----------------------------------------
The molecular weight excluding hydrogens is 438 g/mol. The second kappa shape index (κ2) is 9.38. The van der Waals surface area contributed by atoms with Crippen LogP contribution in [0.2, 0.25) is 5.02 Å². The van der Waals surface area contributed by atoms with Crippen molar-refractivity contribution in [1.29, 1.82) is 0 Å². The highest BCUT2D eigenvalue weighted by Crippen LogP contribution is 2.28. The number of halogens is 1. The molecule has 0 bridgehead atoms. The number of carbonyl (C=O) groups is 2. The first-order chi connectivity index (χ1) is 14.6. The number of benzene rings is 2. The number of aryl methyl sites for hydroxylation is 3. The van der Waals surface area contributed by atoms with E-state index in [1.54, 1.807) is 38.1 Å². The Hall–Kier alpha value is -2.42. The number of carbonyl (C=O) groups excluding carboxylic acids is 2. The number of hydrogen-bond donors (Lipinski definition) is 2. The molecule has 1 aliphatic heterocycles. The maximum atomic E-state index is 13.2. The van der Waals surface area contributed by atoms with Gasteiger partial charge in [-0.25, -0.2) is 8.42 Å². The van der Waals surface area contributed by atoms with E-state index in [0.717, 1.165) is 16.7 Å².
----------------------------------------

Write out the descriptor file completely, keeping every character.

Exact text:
The molecular weight excluding hydrogens is 438 g/mol. The second kappa shape index (κ2) is 9.38. The van der Waals surface area contributed by atoms with Crippen LogP contribution in [0.2, 0.25) is 5.02 Å². The van der Waals surface area contributed by atoms with Crippen molar-refractivity contribution in [1.29, 1.82) is 0 Å². The highest BCUT2D eigenvalue weighted by Crippen LogP contribution is 2.28. The number of halogens is 1. The molecule has 0 bridgehead atoms. The number of carbonyl (C=O) groups is 2. The first-order chi connectivity index (χ1) is 14.6. The number of benzene rings is 2. The number of aryl methyl sites for hydroxylation is 3. The van der Waals surface area contributed by atoms with E-state index in [1.54, 1.807) is 38.1 Å². The Hall–Kier alpha value is -2.42. The number of carbonyl (C=O) groups excluding carboxylic acids is 2. The number of hydrogen-bond donors (Lipinski definition) is 2. The molecule has 1 aliphatic heterocycles. The maximum atomic E-state index is 13.2. The van der Waals surface area contributed by atoms with Gasteiger partial charge in [-0.25, -0.2) is 8.42 Å². The van der Waals surface area contributed by atoms with E-state index in [0.717, 1.165) is 16.7 Å².